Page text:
MS-DOS Executive on Windows 1.01.
Click the EXE file in MS-DOS Executive to open the program as an application window. You can maximize or minimize each using the zoom or icon features.
When minimized, the application was represented by an icon on a simple taskbar that spreads out at the bottom of the screen. At any time, you can double-click the icon on the taskbar to reopen the window.
Notepad and taskbar for Windows 1.01.
Windows 1.0 also included some basic applications such as calendar, clock, clipboard, card files, terminal, notepad, writing, and painting. Notepad was functionally reasonably spartan, and Paint only supported monochrome graphics.
The software also ran MS-DOS programs in windows, but few single-tasking DOS applications worked well in this new multitasking environment.
Unlike later versions of Windows (and Macintosh OS), Windows 1.0 did not support duplicate windows. Instead, the windows can only be viewed side-by-side on the screen, and their contents are automatically resized to fit the available space.
According to many Windows history websites, Microsoft made this decision to avoid similarities with Mac OS. However, according to Trower, it could have been a favorite of previous project managers and didn’t have time to change it before shipping.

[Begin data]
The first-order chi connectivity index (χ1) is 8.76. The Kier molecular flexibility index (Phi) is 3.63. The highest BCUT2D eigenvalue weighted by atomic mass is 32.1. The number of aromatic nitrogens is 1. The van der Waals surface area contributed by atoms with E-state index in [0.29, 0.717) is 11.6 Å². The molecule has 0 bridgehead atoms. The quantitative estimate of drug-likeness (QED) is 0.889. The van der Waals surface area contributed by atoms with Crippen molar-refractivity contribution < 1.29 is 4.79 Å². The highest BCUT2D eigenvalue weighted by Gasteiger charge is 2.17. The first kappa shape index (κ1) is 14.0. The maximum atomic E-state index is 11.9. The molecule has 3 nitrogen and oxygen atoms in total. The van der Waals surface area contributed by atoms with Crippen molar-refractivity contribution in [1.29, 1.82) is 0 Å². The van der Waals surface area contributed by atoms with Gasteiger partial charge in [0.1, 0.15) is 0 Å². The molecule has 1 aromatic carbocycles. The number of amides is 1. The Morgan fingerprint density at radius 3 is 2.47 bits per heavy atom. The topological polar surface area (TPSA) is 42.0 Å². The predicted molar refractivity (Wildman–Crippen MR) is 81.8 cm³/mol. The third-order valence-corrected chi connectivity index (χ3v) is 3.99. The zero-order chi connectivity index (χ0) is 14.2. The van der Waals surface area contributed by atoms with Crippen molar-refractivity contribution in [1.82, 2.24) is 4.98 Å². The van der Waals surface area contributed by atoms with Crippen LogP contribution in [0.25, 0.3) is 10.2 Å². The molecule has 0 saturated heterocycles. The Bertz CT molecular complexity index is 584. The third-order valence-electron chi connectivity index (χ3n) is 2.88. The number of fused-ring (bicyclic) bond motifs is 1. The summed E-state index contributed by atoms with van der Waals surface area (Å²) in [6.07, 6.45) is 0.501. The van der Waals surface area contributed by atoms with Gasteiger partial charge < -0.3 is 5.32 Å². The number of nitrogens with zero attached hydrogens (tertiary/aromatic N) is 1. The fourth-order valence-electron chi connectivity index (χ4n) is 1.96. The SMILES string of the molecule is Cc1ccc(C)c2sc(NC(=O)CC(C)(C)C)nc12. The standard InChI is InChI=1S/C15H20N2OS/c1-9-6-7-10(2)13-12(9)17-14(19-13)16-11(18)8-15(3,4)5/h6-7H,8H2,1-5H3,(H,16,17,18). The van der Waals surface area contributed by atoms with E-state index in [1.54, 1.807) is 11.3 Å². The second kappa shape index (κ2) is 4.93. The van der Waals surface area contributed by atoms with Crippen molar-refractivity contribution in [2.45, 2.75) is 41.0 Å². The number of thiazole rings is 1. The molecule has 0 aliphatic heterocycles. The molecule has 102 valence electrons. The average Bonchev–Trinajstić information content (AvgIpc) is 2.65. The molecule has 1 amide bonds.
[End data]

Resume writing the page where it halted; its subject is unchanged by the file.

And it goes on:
It’s primitive by today’s standards, but Windows 1.0 was still an impressive start given the low-powered PCs that could run it at the time. It laid the foundation for future expansion of the concept. In addition, some of its innovations later announced successful new Windows features, including the taskbar introduced in Windows 95.
Related: Windows 95 turns 25: When Windows becomes mainstream
Reversi: The first Windows game
Windows 1.0 includes the first commercially available Windows game: Reversi. This strategy board game was programmed by Chris Petersat Microsoft as an exercise. However, it was subsequently included in the Windows 1.0 release as part of a set of embedded applications.
Reversi is based on Othello and has four levels. Unfortunately, that too is cruelly difficult. It didn’t get as many fans as the classics of later Windows games like Solitaire and Minesweeper. Nonetheless, Reversi was shipped with Windows up to version 3.0 in 1990.
Related: 30 years of “Minesweeper” (Sudoku and explosion)